G. americana, popularly known as 'Jenipapeiro', is a fast growing tree species found throughout Brazil. It has single, subcoriaceous, and glabrous leaves (Lorenzi, 2002). The wood is used for construction and for cabinet-work. The fruits are edible and provide a delicious liqueur that is much consumed. In some regions of Brazil, the juice is used as a blue colorant (Lorenzi, 2002). The aim of this study was to characterize the injuries on leaf structure and micromorphology of G. americana and evaluate the degree of susceptibility of this species to simulated acid rain.



Seedlings and saplings of Genipa americana were obtained from germinated seeds and supplied by the RDSP nursery. The seedlings (about two months old with cotyledons and two nodes with leaves) were supplied in 290 cm3 containers (53 mm internal diameter, 190 mm height, presenting a circular section with 8 vertical grooves) filled with soil. Saplings (about four months old) were transferred from plastic bags to plastic pots (2,000 ml capacity) filled with sand. The plantlets were acclimatized in a covered area for 15 to 20 days. The plants received Hoagland nutritive solution (1/4 strength) every five days throughout the experiment and were daily submitted to simulated acid rain (SAR) event of twenty minutes for 10 consecutive days. The simulated rain was applied using a chamber constructed and adapted by Alves (1988) from the model proposed by Evans et al. (1977). Before and after each simulation, the plants were maintained under a luminous panel, consisting of eight incandescent high pressure mercury lamps (E-27, 220-230 Volts, 250 Watts) for fifteen minutes under radiant flow density of 95 W.m-2 and remained the rest of the time under ambient light conditions (28.8/9.20C average day/night temperatures, relative humidity 79.1%, precipitation 0.0 mm).

The SAR was prepared by mixing 1N sulphuric acid and distilled water to reduce the pH to a value equal to 3.0. The pH value of the SAR used in this study was chosen based on the data of Silva et al. (2005a; 2005b). This value of pH was approximately similar to the minimum value registered in 'Steel Valley' by Castro et al. (1987). Distilled water alone was used in the control treatment (pH 6.0). Treatments were applied in a completely randomized design with two treatments (pH 3.0 and pH 6.0) and ten plants (5 seedlings and 5 saplings) per treatment.

The appearance and location of leaf necroses related to SAR were recorded daily. For the anatomical and micromorphological characterization of injuries, leaf blades samples of five representative seedlings (n = 5) and saplings (n = 5), one leaf of each plant, were collected 24 hours after the last rain application. Leaf material came from the middle region of the expanding leaf at the second node from shoot apex.

For light microscopy, the samples were fixed in Craft III (Berlyn and Miksche, 1976) dehydrated in ethyl/butyl series, and embedded in histological paraffin. Transversal sections (10 mm thick) were obtained using a rotatory microtome (model Spencer 820, American Optical Corporation, New York, USA). The sections were stained with 1% alcoholic safranin, for sixty minutes, and 1% astra blue, for 3 minutes, and further were mounted in synthetic Canada balsam. A test with lugol was performed to confirm the presence of starch grains. The photographic documentation was made using a photonic microscope (model AX70TRF, Olympus Optical, Tokyo, Japan) with a U-Photo system.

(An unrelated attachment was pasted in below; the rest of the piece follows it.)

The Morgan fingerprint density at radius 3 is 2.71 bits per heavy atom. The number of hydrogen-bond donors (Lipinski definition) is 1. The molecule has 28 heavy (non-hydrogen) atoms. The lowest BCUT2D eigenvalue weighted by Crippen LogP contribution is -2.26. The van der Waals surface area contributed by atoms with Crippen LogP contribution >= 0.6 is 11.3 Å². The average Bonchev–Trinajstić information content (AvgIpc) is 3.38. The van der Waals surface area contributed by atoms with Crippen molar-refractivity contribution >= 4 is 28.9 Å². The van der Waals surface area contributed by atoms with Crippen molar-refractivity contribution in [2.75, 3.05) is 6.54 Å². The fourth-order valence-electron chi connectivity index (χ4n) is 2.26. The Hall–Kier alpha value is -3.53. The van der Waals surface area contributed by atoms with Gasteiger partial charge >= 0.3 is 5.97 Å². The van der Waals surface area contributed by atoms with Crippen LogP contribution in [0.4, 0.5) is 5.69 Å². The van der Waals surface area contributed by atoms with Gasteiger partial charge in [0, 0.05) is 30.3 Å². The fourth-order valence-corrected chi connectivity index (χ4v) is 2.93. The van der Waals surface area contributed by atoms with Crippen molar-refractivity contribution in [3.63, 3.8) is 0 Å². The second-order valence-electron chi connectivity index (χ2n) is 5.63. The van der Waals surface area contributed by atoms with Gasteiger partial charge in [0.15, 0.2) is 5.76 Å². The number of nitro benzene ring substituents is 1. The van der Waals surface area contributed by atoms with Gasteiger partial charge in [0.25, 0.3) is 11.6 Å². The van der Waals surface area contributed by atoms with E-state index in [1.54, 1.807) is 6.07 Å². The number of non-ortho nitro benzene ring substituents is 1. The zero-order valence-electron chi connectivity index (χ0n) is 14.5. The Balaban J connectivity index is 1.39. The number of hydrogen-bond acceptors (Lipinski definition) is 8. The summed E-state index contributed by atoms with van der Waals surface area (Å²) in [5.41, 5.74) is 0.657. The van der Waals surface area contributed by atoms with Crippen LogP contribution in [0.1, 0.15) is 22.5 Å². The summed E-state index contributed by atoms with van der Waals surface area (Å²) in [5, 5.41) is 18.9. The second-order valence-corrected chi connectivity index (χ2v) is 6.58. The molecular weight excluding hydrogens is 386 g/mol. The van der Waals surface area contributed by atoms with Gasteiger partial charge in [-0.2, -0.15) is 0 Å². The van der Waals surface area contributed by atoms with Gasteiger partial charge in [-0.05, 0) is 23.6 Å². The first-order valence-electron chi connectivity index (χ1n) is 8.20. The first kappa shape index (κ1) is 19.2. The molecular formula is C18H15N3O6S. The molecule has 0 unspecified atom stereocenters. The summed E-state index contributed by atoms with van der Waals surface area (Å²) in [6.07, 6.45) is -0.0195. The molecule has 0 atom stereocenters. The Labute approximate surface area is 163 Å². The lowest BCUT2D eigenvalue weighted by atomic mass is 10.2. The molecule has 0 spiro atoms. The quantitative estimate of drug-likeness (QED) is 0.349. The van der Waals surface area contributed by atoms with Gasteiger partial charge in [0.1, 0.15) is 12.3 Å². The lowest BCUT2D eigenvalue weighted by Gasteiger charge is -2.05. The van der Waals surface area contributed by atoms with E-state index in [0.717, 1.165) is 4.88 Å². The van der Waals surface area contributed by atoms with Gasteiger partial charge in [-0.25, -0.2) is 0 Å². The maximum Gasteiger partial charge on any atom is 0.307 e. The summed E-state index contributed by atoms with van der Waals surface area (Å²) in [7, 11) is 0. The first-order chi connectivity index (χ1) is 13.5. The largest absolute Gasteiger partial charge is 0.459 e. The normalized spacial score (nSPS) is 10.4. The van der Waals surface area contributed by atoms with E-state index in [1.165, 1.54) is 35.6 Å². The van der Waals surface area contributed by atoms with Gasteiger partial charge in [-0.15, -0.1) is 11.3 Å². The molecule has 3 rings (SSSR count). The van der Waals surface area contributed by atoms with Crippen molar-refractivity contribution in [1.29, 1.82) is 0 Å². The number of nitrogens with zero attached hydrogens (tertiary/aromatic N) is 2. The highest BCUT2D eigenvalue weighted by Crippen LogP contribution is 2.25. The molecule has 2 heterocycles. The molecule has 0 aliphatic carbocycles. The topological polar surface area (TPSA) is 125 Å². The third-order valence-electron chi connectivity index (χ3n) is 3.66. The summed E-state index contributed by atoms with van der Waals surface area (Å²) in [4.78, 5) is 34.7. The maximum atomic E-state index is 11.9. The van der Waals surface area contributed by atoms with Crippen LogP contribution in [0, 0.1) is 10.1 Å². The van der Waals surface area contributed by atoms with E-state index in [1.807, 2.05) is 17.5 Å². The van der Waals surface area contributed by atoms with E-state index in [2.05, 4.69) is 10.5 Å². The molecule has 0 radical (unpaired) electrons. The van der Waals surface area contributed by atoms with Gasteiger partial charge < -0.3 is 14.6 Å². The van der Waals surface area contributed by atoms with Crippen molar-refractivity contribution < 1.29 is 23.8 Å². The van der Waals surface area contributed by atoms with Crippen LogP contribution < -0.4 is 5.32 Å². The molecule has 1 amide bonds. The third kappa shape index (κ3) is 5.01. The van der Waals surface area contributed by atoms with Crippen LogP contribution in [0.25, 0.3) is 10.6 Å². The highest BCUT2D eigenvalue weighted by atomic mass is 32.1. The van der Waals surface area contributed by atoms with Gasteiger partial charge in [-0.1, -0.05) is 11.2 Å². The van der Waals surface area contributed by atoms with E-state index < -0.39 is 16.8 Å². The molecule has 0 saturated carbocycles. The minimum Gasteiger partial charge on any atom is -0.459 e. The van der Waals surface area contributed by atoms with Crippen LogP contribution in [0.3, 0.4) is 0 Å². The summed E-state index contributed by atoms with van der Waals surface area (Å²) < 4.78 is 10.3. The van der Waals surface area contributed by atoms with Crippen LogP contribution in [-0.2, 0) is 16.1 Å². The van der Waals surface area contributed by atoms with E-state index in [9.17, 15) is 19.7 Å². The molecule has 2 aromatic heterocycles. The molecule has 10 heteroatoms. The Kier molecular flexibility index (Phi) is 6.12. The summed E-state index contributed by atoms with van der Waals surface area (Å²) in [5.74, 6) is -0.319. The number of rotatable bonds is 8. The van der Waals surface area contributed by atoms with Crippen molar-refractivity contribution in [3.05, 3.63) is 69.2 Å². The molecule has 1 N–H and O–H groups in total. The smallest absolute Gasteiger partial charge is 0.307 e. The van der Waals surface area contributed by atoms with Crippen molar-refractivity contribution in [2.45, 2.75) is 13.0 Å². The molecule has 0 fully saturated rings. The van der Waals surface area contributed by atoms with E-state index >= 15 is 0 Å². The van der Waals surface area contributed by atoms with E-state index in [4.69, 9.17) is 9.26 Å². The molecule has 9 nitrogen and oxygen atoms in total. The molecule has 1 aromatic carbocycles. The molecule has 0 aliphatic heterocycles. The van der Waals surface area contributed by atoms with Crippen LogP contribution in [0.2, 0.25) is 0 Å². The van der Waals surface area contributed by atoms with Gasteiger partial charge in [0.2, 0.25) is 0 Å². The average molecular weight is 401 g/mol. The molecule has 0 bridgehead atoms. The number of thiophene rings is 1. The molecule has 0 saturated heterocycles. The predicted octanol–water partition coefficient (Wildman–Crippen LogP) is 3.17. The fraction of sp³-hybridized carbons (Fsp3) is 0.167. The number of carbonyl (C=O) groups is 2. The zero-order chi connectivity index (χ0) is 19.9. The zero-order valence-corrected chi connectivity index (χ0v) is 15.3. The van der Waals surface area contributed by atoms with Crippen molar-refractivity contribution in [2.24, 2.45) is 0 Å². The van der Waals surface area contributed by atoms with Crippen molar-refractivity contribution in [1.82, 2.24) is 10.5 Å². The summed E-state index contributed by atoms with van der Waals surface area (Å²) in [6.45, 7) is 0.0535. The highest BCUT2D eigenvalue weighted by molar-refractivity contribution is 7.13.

For scanning electron microscopy (SEM), the samples were fixed in glutaraldehyde (2%), followed by thiosemicarbazide (1%) as mordent, and post fixed in 1% osmium tetroxide (Silveira, 1989). The material was dehydrated in ethyl series and submitted to critical point drying using liquid CO2 in Balzers equipment (model CPD 020, Bal-Tec, Balzers, Liechtenstein). The material was covered in gold using the catodic spraying process in a Sputter Coater (model FDU010, Bal-Tec, Balzers, Liechtenstein). The photographic documentation was performed using a scanning electron microscope (model JSM-T200, Jeol Co., Tokyo, Japan).



G. americana had dorsiventral and hypostomatic leaves with uniseriate epidermis and mesophyll formed by 1-2 layers of palisade parenchyma and 2-3 layers of spongy parenchyma (Fig. 1). Interveinal necroses spots with a blackened appearance were the visual symptoms observed in response to SAR. Seedlings and saplings showed similar foliar symptoms.



The onset of these symptoms occurred after the first rain application preferentially on the adaxial surface of expanding leaves; in sequence cellular damage develops internally. In young leaves, some necroses began from the abaxial epidermal cells.

The structural analysis of the injuries caused by SAR showed the occurrence of epidermal cells presenting dark contents and hypertrophy in spongy parenchyma cells that had a more compact arrangement (Fig. 2). The lesion development resulted in total collapse of leaf tissues in affected areas (Fig. 3). The cells near necrotic areas showed alterations in the differentiation pattern (Fig. 3) without a typical palisade and spongy mesophyll. Rounded chloroplasts with large starch grains were observed in region between necrotic and healthy tissues. In this region, a cicatrization tissue consisting of large cells with suberized walls was formed as a result of the mesophyll cell division (Fig. 4), in some necrosed leaves. Epidermal and mesophyll cells with alterations in shape and contents were identified in leaves submitted to acid rain but without visible necrosis (Fig. 5).